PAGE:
Edam Ziadinov1*, Nasser Al-Kemyani2 and Hilal Al-Sabti1
    Abstract: The article is dedicated to the management of internal mammary artery spasm intra- and postoperatively based on the accumulated evidence in the literature. It provides stepwise decision algorithms for safely resolving the spasm and prevention of relapse.
    Research Article
    Murat Celik*, Uygar Cagdas Yuksel, Emre Yalcinkaya,Yalcin Gokoglan, Hasan Kutsi Kabul, Baris Bugan, Cem Barcin, Turgay Celik and Atila Iyisoy
    Objective: The accurate underlying pathogenic mechanism behind spontaneous echo contrast (SEC) is complex and poorly understood. The aim of this study is to characterize the relationship between mean platelet volume (MPV) and left atrium SEC.
    Material and methods: We screened retrospectively the records of 172 patients with AF in whom transesophageal echocardiography was performed. Patients were categorized according to the presence of the left atrial SEC. Group 1 was consisted of patients with AF and left atrial SEC (-), and group 2 was consisted of patients with AF and left atrial SEC (+). Basal demographic, laboratory and echocardiographic features of the patients were compared between two groups. Multivariate regression analysis was established to identify the independent association between MPV levels and other potential variables.
    Results: The study group included 105 men (61%) and 67 women (39%), and the mean age of the patients was 64.48 ± 13.90 years. Group 1 was consisted of 97 patients (70 (72.2%) men and mean age 61.90 ± 15.75 years) and Group 2 was consisted of 75 patients (35 (46.7%) men and mean age 67.82 ± 10.23 years). We observed that SEC (+) patients had higher MPV values (8.94 ± 0.98 fL vs. 8.52 ± 1.15 fL, p value 0.012). The mean MPV values for 8.65 fL for patients with SEC (+), 8.93 fL for patients with SEC (++) and 9.15 fL for SEC patients with (+++). (p value between groups was 0.038). In multivariate regression analysis, only the association between MPV level and the degree of SEC remained statistically significant (β= 0.165, p = 0.042).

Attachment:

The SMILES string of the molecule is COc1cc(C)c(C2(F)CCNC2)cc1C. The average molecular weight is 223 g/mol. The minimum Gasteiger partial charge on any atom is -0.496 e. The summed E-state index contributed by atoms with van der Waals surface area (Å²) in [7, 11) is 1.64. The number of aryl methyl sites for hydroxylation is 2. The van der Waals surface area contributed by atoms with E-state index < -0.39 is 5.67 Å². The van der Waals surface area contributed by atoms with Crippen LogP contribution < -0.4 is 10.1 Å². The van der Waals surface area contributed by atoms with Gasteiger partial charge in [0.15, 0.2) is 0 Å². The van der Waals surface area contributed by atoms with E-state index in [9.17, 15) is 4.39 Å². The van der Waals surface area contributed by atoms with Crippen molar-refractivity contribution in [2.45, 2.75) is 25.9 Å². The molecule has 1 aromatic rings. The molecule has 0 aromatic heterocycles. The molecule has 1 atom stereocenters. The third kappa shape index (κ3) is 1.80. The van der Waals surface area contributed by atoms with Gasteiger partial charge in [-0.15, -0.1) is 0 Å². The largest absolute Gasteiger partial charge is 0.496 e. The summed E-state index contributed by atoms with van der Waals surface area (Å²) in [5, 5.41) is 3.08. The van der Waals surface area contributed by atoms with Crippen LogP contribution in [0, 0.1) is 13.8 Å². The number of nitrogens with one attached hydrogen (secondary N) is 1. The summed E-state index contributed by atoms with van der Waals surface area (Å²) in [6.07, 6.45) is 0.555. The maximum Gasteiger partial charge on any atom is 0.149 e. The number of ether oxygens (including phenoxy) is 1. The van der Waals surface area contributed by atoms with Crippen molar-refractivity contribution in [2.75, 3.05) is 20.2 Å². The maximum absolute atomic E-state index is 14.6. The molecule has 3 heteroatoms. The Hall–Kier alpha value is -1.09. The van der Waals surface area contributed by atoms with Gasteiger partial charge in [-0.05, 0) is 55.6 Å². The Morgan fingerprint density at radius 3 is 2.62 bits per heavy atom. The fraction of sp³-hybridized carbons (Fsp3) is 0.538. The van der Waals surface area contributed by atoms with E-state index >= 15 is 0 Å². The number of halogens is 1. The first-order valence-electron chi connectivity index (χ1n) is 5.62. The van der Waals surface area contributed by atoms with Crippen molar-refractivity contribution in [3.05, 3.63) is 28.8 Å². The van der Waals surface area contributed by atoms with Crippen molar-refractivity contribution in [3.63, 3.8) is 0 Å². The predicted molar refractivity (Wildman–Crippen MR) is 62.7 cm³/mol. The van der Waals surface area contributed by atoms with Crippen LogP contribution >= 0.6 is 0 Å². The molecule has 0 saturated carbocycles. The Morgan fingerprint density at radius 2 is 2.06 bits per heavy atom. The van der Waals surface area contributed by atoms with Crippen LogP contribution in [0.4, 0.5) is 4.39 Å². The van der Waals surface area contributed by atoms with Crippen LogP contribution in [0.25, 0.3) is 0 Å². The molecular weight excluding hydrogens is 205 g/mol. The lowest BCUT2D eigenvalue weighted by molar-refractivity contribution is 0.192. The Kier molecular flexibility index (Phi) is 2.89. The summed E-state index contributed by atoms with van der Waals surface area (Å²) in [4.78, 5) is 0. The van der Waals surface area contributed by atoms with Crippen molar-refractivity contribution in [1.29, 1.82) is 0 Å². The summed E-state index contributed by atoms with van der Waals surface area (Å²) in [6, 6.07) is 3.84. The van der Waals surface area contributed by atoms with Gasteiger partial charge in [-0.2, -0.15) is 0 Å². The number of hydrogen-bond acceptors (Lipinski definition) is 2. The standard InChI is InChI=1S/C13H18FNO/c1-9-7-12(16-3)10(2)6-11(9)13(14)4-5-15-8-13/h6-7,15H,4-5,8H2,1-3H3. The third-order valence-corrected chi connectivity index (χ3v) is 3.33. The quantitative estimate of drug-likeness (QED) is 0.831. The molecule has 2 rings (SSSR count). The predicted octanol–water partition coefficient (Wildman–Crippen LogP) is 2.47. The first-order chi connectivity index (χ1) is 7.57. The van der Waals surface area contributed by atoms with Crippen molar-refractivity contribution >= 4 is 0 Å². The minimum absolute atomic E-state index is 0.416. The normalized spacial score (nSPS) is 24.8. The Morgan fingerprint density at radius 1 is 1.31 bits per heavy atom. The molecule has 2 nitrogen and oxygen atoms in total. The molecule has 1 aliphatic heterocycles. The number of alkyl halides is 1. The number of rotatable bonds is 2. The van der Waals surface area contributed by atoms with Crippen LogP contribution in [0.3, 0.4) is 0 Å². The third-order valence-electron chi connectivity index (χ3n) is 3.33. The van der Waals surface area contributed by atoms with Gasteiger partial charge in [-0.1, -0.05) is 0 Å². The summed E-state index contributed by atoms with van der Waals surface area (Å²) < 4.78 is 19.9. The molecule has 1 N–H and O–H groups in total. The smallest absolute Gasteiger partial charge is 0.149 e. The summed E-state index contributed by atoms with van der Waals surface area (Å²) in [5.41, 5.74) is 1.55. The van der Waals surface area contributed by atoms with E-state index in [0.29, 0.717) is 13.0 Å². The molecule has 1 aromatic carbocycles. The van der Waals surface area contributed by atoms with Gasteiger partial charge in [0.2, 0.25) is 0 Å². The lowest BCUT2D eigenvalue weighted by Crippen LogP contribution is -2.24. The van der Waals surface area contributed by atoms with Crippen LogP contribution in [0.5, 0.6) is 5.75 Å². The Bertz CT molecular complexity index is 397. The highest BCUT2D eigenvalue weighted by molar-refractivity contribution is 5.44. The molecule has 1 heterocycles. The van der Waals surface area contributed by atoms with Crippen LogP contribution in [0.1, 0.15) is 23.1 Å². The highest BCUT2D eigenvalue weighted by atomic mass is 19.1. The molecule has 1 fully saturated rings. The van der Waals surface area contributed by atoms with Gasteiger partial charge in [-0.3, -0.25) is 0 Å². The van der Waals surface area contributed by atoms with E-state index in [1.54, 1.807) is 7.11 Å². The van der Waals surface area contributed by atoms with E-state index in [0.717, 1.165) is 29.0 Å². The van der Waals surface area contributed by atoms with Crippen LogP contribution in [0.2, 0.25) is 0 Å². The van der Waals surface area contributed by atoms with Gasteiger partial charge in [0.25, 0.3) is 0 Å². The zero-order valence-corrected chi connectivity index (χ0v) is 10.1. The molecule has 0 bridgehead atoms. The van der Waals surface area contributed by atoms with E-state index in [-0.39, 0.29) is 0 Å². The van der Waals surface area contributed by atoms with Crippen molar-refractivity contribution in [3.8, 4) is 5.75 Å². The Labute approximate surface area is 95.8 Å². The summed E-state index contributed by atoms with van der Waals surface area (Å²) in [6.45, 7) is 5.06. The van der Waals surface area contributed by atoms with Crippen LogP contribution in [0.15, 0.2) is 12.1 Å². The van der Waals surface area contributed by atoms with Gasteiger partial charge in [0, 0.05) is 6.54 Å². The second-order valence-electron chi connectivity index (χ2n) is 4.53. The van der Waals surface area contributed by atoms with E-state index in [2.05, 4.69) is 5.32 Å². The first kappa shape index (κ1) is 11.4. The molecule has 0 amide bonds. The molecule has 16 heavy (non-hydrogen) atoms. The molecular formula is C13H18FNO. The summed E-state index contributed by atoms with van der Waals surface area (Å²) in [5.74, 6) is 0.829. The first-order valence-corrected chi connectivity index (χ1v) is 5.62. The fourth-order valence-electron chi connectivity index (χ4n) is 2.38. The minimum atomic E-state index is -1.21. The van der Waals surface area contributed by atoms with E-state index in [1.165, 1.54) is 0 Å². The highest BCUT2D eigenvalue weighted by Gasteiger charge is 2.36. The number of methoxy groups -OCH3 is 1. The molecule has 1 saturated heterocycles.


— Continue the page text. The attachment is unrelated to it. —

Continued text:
Conclusion: We conclude that AF patients with SEC have significantly higher MPV levels compared with AF patients without SEC.
  • Current Issue Highlights
  • BRAVascular rings are a group of congenital aortic arch anomalies in which the trachea and esophagus are partially or completely surrounded by vascular structures.

    Heart failure accounts for more than 34% of deaths in the US [1]. The pathogenesis of heart failure after myocardial infarction (MI) is served by changes in left ventricle size,

    JSciMed Central Peer-reviewed Open Access Journals
    About      |      Journals      |      Open Access      |      Special Issue Proposals      |      Guidelines      |      Submit Manuscript      |      Contacts
    Copyright © 2016 JSciMed Central All Rights Reserved
    Creative Commons Licence Open Access Publication by JSciMed Central is licensed under a Creative Commons Attribution 4.0 International License.
    Based on a work at https://jscimedcentral.com/. Permissions beyond the scope of this license may be available at https://creativecommons.org/.